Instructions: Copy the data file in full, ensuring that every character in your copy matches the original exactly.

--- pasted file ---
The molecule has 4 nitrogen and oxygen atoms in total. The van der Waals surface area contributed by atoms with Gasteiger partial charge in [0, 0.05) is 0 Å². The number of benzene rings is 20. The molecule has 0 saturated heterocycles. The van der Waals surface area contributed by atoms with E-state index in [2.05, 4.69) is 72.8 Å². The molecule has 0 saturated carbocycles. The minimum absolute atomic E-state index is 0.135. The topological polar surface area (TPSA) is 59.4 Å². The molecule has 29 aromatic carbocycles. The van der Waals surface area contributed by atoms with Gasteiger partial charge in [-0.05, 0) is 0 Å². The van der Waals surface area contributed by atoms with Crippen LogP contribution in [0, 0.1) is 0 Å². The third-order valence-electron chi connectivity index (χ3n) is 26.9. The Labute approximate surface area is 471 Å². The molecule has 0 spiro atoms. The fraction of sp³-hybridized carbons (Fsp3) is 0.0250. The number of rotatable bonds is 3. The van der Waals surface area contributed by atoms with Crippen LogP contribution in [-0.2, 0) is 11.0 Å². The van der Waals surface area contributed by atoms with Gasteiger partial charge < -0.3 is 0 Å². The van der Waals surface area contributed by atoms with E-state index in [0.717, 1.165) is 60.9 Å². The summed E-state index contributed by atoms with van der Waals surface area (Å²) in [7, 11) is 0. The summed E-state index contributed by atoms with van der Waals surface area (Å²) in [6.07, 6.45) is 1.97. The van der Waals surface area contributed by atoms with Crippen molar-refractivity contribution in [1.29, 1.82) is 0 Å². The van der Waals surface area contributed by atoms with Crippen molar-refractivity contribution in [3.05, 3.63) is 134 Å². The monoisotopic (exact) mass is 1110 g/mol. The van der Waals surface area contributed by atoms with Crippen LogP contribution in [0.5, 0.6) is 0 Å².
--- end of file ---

The molecule has 4 nitrogen and oxygen atoms in total. The van der Waals surface area contributed by atoms with Gasteiger partial charge in [0, 0.05) is 0 Å². The number of benzene rings is 20. The molecule has 0 saturated heterocycles. The van der Waals surface area contributed by atoms with E-state index in [2.05, 4.69) is 72.8 Å². The molecule has 0 saturated carbocycles. The minimum absolute atomic E-state index is 0.135. The topological polar surface area (TPSA) is 59.4 Å². The molecule has 29 aromatic carbocycles. The van der Waals surface area contributed by atoms with Gasteiger partial charge in [-0.05, 0) is 0 Å². The van der Waals surface area contributed by atoms with Crippen LogP contribution in [0, 0.1) is 0 Å². The third-order valence-electron chi connectivity index (χ3n) is 26.9. The Labute approximate surface area is 471 Å². The molecule has 0 spiro atoms. The fraction of sp³-hybridized carbons (Fsp3) is 0.0250. The number of rotatable bonds is 3. The van der Waals surface area contributed by atoms with Crippen LogP contribution in [-0.2, 0) is 11.0 Å². The van der Waals surface area contributed by atoms with Gasteiger partial charge < -0.3 is 0 Å². The van der Waals surface area contributed by atoms with E-state index in [0.717, 1.165) is 60.9 Å². The summed E-state index contributed by atoms with van der Waals surface area (Å²) in [7, 11) is 0. The summed E-state index contributed by atoms with van der Waals surface area (Å²) in [6.07, 6.45) is 1.97. The van der Waals surface area contributed by atoms with Crippen molar-refractivity contribution in [1.29, 1.82) is 0 Å². The van der Waals surface area contributed by atoms with Crippen molar-refractivity contribution in [3.05, 3.63) is 134 Å². The monoisotopic (exact) mass is 1110 g/mol. The van der Waals surface area contributed by atoms with Crippen LogP contribution in [0.5, 0.6) is 0 Å².